First in Pa.: Free citywide public wi-fi coming to Lancaster

     Lancaster Mayor Rick Gray announces free public and discounted private Internet access expected by the end of this year. Gray says the city started working on this initiative in 2006. (Emily Previty/WITF)

    Lancaster Mayor Rick Gray announces free public and discounted private Internet access expected by the end of this year. Gray says the city started working on this initiative in 2006. (Emily Previty/WITF)

     Citywide web access is rare nationally, and Lancaster would be the first municipality in Pennsylvania to offer it.

    Lancaster officials expect have free public wi-fi and optional discounted rates for private users by the end of 2015.

    The project will cost the city $500,000, which pays for installing fiber optic cable.

    Lancaster Public Works Director Charlotte Katzenmoyer says the forthcoming system’s reliance on cable could prove key to avoiding the fates of other cities – including Philadelphia and Seattle – that have tried and failed to launch wide-scale web services.

    “Many other cities have relied on wireless services. So that has speed restrictions, you drop the signal,” she says.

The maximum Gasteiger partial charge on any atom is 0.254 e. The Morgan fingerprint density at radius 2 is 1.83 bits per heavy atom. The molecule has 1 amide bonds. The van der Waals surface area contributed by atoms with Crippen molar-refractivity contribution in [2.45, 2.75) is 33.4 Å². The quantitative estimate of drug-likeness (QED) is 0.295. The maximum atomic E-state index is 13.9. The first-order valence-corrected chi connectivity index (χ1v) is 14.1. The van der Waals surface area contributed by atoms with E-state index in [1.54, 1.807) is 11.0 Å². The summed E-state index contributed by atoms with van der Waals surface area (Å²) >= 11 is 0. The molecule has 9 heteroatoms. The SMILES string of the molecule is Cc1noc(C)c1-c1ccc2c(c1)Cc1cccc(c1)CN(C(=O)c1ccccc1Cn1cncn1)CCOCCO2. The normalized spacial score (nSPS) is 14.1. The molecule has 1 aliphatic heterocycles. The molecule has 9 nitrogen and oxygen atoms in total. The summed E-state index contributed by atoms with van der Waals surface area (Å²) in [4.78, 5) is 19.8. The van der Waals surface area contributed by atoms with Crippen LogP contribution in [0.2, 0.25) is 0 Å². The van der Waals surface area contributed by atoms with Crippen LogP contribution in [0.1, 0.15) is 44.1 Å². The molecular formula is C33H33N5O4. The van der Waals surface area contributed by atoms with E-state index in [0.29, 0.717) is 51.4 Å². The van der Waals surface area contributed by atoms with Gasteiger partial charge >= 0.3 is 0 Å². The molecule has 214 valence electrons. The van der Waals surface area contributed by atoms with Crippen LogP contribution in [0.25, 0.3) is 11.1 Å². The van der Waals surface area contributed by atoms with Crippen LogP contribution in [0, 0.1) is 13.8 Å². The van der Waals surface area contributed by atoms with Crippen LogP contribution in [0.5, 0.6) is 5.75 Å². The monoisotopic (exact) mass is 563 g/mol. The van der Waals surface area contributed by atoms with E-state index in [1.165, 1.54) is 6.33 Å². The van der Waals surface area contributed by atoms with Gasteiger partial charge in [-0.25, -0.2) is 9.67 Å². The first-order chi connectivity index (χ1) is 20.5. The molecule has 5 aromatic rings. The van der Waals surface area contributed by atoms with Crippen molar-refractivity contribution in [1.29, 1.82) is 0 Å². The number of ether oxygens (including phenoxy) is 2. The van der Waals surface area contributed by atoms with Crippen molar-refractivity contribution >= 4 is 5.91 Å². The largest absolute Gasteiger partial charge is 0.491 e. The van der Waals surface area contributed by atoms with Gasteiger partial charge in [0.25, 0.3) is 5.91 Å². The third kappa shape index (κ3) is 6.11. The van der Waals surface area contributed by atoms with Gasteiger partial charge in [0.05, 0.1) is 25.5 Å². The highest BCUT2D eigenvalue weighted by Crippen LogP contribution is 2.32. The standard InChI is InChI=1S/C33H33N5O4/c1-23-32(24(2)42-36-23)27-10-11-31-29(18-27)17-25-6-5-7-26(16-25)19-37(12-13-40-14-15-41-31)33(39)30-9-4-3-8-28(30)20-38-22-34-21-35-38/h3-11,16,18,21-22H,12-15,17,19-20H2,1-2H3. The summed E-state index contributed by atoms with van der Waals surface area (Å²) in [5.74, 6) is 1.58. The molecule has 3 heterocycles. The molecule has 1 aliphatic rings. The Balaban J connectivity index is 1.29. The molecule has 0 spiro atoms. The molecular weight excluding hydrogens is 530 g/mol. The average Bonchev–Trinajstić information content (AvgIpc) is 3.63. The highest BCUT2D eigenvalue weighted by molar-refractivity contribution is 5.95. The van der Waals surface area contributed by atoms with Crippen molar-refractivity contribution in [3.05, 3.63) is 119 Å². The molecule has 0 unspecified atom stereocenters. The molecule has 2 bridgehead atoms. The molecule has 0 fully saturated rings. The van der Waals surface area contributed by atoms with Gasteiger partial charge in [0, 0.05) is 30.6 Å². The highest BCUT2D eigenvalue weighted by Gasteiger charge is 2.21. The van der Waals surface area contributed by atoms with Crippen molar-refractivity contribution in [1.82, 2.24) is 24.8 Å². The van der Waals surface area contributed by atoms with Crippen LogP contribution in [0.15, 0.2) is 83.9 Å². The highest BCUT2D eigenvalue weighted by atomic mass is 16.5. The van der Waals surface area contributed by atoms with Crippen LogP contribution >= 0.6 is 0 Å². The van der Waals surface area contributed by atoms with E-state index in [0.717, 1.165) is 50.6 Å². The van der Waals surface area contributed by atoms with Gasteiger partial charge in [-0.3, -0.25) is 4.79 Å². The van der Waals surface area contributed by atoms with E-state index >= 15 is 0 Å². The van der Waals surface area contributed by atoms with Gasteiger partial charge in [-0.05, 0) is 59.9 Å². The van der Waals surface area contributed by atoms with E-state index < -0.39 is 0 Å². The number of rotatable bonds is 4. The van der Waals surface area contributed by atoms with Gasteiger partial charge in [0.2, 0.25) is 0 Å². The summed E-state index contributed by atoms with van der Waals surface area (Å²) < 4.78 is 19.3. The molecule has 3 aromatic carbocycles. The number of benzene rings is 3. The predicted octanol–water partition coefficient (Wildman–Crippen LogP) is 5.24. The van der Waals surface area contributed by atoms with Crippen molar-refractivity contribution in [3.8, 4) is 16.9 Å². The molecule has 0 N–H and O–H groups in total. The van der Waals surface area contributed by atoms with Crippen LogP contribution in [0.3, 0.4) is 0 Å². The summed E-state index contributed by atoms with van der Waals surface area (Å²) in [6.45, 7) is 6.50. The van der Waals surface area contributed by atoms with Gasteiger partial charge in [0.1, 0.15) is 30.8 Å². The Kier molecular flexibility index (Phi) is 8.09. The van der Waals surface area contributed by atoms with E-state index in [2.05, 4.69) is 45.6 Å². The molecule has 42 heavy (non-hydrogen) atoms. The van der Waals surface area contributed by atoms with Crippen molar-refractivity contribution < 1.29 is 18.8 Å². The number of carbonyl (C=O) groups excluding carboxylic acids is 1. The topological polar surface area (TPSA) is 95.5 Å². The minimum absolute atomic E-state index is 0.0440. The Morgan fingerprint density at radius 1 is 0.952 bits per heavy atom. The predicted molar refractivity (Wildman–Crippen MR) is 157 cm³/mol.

Lancaster officials say they’ll make back their investment quickly, through at least $250,000 a year from a switch to automated water meter reading enabled by the new system, and consolidating existing contracts.

    They expect operations like traffic signaling, and police data sharing to improve as well.

    But Mayor Rick Gray says the motivation goes beyond the government’s budget and core functions.

     “You go into any coffee bar in the city of Lancaster, everybody has an iPad, has a computer, has an iPhone – they’re all on it. And those are the people we want to attract: young people, entrepreneurial people,” Gray says.

    Gray says the system will launch internally first, then in public parks and schools.

    Residents also will be able to get discounted home Internet service in about two-thirds of the city, to start.

    Katzenmoyer says that’s why the city went with Reading-based MAW Communications instead of a big corporation.

     “Larger companies like that, they need to sell their Internet service to be basically the same all across the country,” she says. “That was the request to them: will you offer low-cost internet services to businesses and residents? And their answer was no.”

    Pennsylvania’s Act 183 law requires municipalities to offer these types of projects to other utility providers before moving ahead.  Verizon, the designated operator with first-refusal rights, formally passed on the opportunity last week, according to Gray’s chief of staff Pat Brogan.

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